Tavares, Davi Castro, Moura, Jailson and Siciliano, Salvatore (2016) Environmental Predictors of Seabird Wrecks in a Tropical Coastal Area. PLOS ONE, 11 (12). e0168717. DOI https://doi.org/10.1371/journal.pone.0168717.

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Abstract

Beached bird surveys have been widely used to monitor the impact of oil pollution in the oceans. However, separating the combined effects of oil pollution, environmental variables and methodological aspects of beach monitoring on seabird stranding patterns is a challenging task. The effects of a comprehensive set of oceanographic and climatic variables and oil pollution on seabird strandings in a tropical area of Brazil were investigated herein, using two robust and innovative methods: Generalized Linear Mixed Models and Structural Equation Modeling. We assessed strandings of four resident seabird species along 480 km of beaches divided into 11 sampling areas, between November 2010 and September 2013. We found that increasing the distance from the nearest breeding island reduce the seabird stranding events. Storm activity and biological productivity were the most important factors affecting the stranding events of brown boobies Sula leucogaster, Cabot’s terns Thalasseus acuflavidus and kelp gulls Larus dominicanus. These species are also indirectly affected by warm tropical waters, which reduce chlorophyll-a concentrations. Beach surveys are, thus, useful to investigate the mortality rates of resident species near breeding sites, where individuals are more abundant and exposed to local factors associated with at-sea mortality. In contrast, conservation actions and monitoring programs for far-ranging seabird species are needed in more distant foraging areas. Furthermore, beach monitoring programs investigating the impact of oil pollution on seabirds need to account for the effects of environmental factors on stranding patterns. The present study also demonstrated that seabirds inhabiting tropical coastal waters are sensitive to climate conditions such as adverse weather, which are expected to increase in frequency and intensity in next decades.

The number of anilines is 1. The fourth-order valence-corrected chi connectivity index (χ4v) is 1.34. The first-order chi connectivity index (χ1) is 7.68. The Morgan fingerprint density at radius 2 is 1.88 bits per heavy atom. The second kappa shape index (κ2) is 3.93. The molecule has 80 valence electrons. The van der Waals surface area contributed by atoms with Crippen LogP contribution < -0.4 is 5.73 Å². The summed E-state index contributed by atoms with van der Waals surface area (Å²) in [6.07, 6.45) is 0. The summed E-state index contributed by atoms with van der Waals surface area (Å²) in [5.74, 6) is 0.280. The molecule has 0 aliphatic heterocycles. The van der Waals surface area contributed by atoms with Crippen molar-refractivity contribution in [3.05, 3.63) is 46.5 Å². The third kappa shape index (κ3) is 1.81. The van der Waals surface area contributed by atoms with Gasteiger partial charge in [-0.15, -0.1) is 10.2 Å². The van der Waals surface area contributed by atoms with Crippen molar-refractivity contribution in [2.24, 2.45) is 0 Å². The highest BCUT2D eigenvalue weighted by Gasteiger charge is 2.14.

Document Type: Article
Research affiliation: Affiliations > Not ZMT
Theoretical Ecology and Modelling > Systems Ecology
Refereed: Yes
Open Access Journal?: Yes
DOI etc.: https://doi.org/10.1371/journal.pone.0168717
ISSN: 1932-6203
Date Deposited: 08 Jul 2019 13:42
Last Modified: 01 Oct 2020 12:59
URI: http://cris.leibniz-zmt.de/id/eprint/2268

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